Ask the Expert: Why Do Bananas Make Everything Taste Like Bananas?

Food science expert Vinay Mannam tackles your lunchtime dilemma.


Bananas photo via

It’s a tale as old as time.

You toss a banana in your lunch bag. You leave it in there all morning. Then, when break time finally comes, you discover the inevitable: Everything, from your sandwich to your pretzels, tastes and smells vaguely of banana.

What gives? We asked Vinay Mannam, an assistant professor of food science and chemistry at Framingham State University, for answers.

Ask the Expert: Why Do Bananas Make Everything Taste Like Bananas?

Answer: Chemistry is to blame here.

The details:

“Bananas are a fruit,” Mannam says. (Roger that.) “In nature, the purpose of the fruit is to decompose so that seeds can get into the ground and regrow the plant.”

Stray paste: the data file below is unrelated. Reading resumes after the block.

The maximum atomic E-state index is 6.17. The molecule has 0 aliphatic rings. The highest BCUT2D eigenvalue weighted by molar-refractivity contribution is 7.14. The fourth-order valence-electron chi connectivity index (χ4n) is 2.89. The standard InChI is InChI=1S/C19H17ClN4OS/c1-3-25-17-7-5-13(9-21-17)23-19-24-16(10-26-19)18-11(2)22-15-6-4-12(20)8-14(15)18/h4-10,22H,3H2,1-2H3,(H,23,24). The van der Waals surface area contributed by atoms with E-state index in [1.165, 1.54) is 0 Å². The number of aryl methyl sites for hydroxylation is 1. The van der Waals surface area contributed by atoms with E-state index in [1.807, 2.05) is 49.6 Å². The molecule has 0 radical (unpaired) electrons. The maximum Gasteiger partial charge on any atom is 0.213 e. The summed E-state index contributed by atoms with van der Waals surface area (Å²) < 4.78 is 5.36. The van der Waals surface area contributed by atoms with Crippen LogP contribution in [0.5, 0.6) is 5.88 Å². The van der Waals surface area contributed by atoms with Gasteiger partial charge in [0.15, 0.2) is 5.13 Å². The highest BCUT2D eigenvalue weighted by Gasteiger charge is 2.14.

So when, aided by enzymes, bananas begin to brown—which is harmless at first, but acts as a sign of ripening and decomposition—they’re just fulfilling their natural duty. But, Mannam says, “browning reactions generally produce very distinct flavors and overpowering flavors,” hence your suddenly fruity ham sandwich.

Bananas owe their unique scent and taste to an organic compound called isoamyl acetate. It’s found in several fruits—and, oddly, a small amount is produced from a bee sting—but it’s especially prominent in bananas. “The smell with banana is very particular,” Mannam says. “It’s very strong.”

The fruit’s distinctive characteristics also explain why it’s all you can taste in your morning smoothie. To combat that, Mannam suggests adding sweet fruits that’ll mask the taste, such as berries and apples.

As for the old lunch bag conundrum? Unfortunately, Mannam says “it’s very hard” to stop the mid-day flavor mayhem.

You can try choosing the least-ripe fruit possible, in the hopes that browning has not yet begun. But when it comes right down to it, he says, “the simplest way is to just bag it separately.”